Quite some time back, I did an interview with some of the people behind Hero Forge, a very successful kickstarter that funded the creation of a website and printing solution for creating custom miniatures. Playing many games that have characters that don’t fit standard molds, the concept intrigued me greatly. I backed it the moment I heard about it and when it was ready I created some miniatures. This is a hands on review of 14 miniatures I created through Hero Forge.
I had a bunch of minis from backing, but what to create. Hero Forge uses a system that lets you pick a base body type, add on clothing, facial features, and different parts to create heavily customizable miniatures. I played around and created multiple types of minis, but what did I actually want to print out and have as miniatures? Why not my gaming group? How close could I make miniatures that were representative of the main group I usually play with? I sent the request out to my group who were all down with the idea and sent me requests/created minis that they wanted to represent them.
To get a good representation of what the minis were actually like, I ordered 7 each of the hi-resolution “Ultra Detail” miniatures and the low-resolution “Strong” miniatures to compare them. The pieces were mixed and matched from the various categories like sci-fi, modern, and fantasy. Hero Forge says that the strong plastic doesn’t take to paint as well, so I had a friend of mine — David Sweeten — who is far, far better at painting minis than I take a crack at painting them, both strong and hi-res. At the end of the pictures I’ll have some advice he gave about painting them. Pictures were taken throughout the process to show how they progressed to finished.
Conclusions & Painting Tips
When I first got the minis, I was surprised at the clear nature of the ultra detail miniatures. For some reason, I didn’t expect them to be clear plastic. I’m not a great painter of minis yet, and I’m still working my way through the first Bones set as practice for painting. So, the idea of painting the clear plastic ones was unappealing. While I could see the better detailed nature of the hi-res miniatures, it would be harder to paint them if I couldn’t see the lines in the plastic. Primer might help, but would it cover up the details? I talked to David about my concerns when I handed them off to him and he said the primer should do just fine. Once the first layer of primer got on them, I was a lot more confident about how the final ones would turn out.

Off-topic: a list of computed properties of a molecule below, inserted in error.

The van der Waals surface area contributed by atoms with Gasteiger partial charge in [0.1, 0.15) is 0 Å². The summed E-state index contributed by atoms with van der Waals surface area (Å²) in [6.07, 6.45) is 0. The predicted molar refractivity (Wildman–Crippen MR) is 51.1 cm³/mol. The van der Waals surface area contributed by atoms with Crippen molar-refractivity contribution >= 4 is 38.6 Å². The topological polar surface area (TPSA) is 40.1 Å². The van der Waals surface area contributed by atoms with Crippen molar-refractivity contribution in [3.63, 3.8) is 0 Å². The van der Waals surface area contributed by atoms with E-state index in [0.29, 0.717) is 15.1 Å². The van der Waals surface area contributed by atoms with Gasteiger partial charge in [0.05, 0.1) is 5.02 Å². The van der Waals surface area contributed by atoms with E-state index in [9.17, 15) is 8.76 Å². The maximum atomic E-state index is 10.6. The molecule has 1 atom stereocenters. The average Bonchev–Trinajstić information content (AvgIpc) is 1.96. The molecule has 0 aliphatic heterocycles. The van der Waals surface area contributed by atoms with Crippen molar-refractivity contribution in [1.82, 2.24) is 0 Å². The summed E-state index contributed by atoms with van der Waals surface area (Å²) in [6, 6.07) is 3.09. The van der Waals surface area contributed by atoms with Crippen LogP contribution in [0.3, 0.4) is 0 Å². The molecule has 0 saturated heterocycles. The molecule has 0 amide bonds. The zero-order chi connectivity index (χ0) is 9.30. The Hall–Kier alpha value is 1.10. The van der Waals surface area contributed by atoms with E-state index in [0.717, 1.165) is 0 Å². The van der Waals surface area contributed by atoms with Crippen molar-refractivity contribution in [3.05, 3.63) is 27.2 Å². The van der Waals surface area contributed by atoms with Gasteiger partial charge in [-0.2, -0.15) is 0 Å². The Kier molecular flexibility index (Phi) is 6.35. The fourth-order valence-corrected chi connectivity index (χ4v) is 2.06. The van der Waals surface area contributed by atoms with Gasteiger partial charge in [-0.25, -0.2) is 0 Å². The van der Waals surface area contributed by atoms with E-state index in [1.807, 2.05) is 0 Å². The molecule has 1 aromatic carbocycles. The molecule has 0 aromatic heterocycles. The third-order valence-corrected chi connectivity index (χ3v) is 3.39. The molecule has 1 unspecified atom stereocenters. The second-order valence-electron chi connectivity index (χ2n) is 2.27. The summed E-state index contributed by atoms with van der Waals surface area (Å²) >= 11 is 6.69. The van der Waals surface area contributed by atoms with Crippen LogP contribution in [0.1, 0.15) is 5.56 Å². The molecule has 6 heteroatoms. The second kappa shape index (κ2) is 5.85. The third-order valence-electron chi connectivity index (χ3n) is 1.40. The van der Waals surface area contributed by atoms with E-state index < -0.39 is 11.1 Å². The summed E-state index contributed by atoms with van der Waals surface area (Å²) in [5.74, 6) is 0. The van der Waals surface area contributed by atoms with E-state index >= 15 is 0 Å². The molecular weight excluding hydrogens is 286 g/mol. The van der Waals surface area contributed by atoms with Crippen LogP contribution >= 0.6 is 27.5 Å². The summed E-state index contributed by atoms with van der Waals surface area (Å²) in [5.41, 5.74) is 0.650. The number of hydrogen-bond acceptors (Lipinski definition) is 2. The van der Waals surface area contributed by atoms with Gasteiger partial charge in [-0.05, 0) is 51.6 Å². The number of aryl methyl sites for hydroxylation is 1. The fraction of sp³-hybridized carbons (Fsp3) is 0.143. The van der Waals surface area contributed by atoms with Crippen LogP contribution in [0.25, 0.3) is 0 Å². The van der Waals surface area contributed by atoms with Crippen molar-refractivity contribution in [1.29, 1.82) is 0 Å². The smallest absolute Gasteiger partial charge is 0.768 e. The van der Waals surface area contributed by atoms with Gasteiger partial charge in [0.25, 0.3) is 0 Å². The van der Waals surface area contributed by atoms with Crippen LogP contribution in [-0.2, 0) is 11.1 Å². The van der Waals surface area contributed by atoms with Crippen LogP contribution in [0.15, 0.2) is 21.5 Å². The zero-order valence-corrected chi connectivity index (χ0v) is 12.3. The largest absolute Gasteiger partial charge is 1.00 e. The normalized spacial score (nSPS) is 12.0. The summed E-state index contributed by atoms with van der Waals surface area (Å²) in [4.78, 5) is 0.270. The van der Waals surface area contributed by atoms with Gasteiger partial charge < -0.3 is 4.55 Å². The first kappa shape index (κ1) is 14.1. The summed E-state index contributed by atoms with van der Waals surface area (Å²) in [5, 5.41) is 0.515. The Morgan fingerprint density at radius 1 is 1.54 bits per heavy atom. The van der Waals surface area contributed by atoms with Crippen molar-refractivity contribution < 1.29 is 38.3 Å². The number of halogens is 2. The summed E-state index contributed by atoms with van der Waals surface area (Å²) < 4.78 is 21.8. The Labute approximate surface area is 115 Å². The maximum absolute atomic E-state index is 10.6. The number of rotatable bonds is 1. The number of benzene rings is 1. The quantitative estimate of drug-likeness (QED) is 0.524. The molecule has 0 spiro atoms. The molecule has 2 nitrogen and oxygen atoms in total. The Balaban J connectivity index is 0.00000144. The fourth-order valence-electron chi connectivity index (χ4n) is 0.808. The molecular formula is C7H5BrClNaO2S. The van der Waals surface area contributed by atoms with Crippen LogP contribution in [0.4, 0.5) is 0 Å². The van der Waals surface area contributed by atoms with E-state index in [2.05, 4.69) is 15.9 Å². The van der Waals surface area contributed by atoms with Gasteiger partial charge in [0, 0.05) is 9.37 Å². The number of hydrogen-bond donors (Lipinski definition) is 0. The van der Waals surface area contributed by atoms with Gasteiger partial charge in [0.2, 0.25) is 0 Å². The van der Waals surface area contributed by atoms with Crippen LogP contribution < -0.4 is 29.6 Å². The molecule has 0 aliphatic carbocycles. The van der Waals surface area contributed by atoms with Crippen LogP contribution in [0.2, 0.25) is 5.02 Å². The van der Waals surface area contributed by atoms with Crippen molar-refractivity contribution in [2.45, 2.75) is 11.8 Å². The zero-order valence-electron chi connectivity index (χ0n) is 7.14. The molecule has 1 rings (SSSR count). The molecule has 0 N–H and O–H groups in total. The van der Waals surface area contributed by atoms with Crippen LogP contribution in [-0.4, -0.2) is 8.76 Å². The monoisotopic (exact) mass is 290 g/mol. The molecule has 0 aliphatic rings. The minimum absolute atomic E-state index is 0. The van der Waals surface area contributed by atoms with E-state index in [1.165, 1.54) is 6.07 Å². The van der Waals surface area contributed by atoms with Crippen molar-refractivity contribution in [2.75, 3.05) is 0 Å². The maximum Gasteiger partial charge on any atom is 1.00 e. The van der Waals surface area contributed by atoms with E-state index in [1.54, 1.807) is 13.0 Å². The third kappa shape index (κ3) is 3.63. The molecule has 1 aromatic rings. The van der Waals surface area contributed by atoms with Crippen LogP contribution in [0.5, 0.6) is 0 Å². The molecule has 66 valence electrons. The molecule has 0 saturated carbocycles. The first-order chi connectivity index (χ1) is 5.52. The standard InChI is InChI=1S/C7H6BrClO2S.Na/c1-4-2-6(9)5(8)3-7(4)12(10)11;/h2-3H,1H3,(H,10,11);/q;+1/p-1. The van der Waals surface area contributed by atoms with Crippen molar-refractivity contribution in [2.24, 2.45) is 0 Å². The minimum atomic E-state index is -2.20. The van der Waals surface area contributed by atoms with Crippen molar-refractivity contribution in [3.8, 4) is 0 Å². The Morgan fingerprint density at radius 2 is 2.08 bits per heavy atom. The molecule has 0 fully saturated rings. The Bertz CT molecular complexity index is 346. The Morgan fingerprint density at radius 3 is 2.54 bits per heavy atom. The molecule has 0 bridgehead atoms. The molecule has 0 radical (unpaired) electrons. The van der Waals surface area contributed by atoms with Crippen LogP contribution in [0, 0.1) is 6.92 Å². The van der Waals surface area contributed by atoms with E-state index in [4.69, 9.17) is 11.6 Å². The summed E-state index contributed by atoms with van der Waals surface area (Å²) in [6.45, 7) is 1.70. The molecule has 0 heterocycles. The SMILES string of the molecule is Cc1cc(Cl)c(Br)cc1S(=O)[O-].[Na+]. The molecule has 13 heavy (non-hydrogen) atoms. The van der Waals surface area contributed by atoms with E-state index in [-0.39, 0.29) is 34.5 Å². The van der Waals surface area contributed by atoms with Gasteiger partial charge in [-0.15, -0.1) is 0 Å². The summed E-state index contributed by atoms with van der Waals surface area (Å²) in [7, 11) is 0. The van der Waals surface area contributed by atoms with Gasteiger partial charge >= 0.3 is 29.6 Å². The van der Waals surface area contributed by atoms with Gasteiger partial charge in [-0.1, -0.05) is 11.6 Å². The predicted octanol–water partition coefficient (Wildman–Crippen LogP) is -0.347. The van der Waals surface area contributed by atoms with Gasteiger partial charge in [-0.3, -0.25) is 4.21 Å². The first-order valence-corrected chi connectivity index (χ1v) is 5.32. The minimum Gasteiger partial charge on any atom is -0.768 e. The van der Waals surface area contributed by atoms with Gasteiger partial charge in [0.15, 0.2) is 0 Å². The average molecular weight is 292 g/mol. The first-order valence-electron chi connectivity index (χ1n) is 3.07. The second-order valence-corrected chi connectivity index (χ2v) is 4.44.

Though Hero Forge says on their site that the strong ones don’t paint well, and they certainly are less detailed, they came out pretty well under David’s deft hands. When viewed in person the lack of detail is far less noticeable. He painted shadow lines to accentuate the details, and while you can see the rougher materials and more pilling of the plastic, I think I like those almost as well as the hi-res ones. The details are definitely clearer on the hi-res ones and they can take more painted details (like the eyes and faces), but I think for most minis the strong ones are going to be fine. Using the minis without paint would certainly be doable, but I don’t think it has the same effect as having a fully painted mini. Depending on how accurate you want your mini to be, painting may be required so that it looks as good as it can. David says that the strong ones soak up paint very well and don’t likely need sealant, but the high res ones definitely do as they can chip easily.
One other flaw to note is that the high-res minis are a bit brittle. After storing in a small plastic container, each with their own compartment, two of the high-res minis broke. The staff on Ryan’s mini and the hand with the bottle on Ed’s mini. They can be fairly well repaired with just a touch of glue, but it will be very delicate work.
Overall, I’m pretty pleased with what the miniatures are. It’s really cool to have minis that are truly custom, and Hero Forge is adding new options to their creator. Dragon, canine, and feline faces allow greater diversity of characters now. The issues in the minis are due to 3d printing being in its toddler years and aren’t overwhelming. At $15 for a strong, strong mini and some time painting, I can see using this to get just the right character for a long term campaign or the right BBEG. The ultra-detail minis are better overall, but at $25 it is a bit much unless I really have a great desire for an ultra detailed miniature.
What other questions can I answer about the miniatures or throw to David about painting them? Have you ordered Heroforge minis? What was your experience?